Since the time of the Apostle Paul, trade routes have always been highways for missions, taking missionaries from the Old World to the New, and from the West to the East.
Church of the West: World Changers With Mixed Reviews
Before the U.S. emerged as the pre-eminent superpower after WWII, Europe had been dominating the world for 500 years. Portugal, Spain, the Netherlands, England and France were the major powers that explored, traded, and colonized many parts of Asia, Africa and the Americas.
During those 500 years, missions and trade were associated with colonial expansion, resulting in criticism from historians and anthropologists.
During the first millennium, the spread of Christianity by the Church of the East started from major trading centers that were cosmopolitan, multi-ethnic and multi-cultural communities. With the coexistence and confluence of languages, ideas and religions, people were more open- minded, less tied to any set of traditions or beliefs.
Along the ancient Silk Road, everyone needed a socially understandable identity to not only travel but settle down. As now so then, merchants could go anywhere and be welcomed. Furthermore, trade funded their travels.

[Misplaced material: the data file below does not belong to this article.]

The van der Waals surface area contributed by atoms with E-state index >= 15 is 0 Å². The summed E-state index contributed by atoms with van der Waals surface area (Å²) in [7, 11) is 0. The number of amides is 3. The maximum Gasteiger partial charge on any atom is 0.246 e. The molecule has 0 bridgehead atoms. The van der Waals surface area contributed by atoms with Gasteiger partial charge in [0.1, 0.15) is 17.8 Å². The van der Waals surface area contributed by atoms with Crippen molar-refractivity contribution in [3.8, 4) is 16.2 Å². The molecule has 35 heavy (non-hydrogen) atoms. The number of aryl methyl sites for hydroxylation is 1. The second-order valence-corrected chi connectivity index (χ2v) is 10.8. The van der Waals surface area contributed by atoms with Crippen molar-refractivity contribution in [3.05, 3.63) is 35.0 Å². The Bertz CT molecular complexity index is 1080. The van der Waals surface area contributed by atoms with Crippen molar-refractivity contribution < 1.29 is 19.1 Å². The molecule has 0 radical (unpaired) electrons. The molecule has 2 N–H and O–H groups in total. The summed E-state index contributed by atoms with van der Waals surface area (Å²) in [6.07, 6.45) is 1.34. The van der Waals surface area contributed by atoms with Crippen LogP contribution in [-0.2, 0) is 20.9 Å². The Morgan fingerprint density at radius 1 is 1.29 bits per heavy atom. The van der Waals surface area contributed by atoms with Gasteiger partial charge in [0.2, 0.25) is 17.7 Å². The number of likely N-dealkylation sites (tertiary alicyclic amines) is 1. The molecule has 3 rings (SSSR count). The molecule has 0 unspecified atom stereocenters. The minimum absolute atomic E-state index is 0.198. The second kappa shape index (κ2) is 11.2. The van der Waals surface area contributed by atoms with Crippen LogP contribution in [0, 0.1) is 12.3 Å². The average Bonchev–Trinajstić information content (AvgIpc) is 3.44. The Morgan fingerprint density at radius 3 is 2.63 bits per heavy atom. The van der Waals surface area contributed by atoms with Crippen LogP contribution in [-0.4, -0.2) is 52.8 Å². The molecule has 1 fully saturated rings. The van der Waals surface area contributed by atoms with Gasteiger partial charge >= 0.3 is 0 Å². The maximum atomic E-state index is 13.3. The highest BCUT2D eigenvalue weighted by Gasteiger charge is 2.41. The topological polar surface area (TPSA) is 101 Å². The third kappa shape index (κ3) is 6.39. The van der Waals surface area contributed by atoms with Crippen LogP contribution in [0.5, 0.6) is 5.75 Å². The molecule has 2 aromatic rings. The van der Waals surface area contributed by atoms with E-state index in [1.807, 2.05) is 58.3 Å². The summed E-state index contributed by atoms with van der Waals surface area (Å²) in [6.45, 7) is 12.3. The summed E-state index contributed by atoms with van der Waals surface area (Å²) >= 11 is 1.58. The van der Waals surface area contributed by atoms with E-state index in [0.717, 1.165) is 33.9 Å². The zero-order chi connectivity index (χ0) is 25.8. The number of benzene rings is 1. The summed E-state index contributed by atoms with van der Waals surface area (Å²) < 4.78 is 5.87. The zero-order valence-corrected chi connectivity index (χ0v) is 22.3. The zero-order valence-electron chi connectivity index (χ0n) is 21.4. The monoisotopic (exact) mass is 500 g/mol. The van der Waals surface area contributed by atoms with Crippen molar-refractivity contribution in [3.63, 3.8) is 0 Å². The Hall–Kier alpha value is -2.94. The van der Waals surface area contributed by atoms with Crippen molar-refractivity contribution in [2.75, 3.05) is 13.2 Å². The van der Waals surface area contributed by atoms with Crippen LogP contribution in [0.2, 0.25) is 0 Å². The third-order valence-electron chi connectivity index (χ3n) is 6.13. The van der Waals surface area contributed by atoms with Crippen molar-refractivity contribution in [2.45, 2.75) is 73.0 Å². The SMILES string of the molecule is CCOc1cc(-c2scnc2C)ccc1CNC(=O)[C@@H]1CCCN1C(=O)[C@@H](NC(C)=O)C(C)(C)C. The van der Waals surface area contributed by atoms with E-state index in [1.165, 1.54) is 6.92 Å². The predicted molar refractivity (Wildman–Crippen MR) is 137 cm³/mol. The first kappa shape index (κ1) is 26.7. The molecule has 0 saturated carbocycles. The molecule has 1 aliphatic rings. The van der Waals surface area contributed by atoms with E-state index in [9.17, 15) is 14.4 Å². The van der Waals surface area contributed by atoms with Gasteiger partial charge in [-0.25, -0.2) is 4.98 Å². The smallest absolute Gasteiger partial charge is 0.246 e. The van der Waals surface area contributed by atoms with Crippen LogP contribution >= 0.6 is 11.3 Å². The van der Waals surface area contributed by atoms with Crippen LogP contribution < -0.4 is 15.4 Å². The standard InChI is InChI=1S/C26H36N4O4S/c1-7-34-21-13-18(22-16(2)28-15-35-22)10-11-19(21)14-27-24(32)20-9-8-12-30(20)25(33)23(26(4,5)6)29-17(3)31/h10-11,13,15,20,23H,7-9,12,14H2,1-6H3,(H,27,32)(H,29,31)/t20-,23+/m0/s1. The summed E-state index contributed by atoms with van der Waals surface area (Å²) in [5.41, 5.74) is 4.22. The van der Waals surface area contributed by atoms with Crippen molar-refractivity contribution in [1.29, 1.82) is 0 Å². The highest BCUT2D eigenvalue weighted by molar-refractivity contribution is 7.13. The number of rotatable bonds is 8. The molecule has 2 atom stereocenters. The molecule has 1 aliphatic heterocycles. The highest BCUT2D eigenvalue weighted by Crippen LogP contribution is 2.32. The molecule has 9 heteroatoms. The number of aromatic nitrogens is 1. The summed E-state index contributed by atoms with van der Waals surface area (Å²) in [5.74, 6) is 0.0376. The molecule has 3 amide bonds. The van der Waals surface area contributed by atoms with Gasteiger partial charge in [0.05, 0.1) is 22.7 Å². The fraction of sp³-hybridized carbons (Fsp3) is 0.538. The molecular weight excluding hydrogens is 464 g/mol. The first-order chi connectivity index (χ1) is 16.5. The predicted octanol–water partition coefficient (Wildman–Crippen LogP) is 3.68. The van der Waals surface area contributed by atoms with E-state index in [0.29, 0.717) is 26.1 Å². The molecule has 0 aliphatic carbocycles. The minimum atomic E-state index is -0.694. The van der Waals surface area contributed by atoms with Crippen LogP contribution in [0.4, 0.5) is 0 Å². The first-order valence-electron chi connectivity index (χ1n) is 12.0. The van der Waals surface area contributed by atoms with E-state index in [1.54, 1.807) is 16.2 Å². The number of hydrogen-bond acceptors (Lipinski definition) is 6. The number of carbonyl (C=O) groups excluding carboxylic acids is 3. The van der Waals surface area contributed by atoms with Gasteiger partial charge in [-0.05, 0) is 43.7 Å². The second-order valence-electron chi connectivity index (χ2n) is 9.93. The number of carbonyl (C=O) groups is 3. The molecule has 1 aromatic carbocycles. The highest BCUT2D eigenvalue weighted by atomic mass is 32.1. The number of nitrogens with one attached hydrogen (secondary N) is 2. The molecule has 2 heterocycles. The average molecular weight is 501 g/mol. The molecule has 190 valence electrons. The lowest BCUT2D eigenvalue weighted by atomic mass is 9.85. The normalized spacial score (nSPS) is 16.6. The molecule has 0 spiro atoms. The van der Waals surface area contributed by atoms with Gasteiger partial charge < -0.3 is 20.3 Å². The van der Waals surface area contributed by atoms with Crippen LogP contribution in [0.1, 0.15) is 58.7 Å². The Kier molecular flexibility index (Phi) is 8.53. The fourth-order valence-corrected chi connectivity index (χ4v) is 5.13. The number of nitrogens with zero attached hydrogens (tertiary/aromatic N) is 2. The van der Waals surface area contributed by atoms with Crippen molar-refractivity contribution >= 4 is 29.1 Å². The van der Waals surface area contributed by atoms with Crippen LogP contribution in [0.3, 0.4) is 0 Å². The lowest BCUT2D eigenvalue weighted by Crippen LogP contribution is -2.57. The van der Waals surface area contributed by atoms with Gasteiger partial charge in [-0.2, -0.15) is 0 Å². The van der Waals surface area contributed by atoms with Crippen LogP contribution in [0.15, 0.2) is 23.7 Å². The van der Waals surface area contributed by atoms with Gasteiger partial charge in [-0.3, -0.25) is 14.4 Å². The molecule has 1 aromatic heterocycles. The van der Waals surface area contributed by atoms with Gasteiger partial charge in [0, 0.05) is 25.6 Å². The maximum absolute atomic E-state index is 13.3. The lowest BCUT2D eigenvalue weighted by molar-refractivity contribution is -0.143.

Reaching Emerging Tech Capitals for the 10/40 Window
Business As Missions (BAM) is the cutting edge of the worldwide missions movement and becoming increasingly important as the least reached nations become harder and harder to access.
Closed & Open Doors
For years, the countries where the gospel is most needed have been closed to traditional missionaries. Many have therefore gone out as NGO workers in education, humanitarian service or community development. However, in recent years, the doors to NGOs are also closing.
Is it possible to have a profitable and missional business that creates jobs for the poor in an emerging economy using sustainable local materials to produce well-designed products for environmentally aware customers in the West? … The Quadruple Bottom Line of Business as Mission (BAM) aims at holistic witness to the Gospel that brings about economic, social, environmental and spiritual transformation to bless the unreached …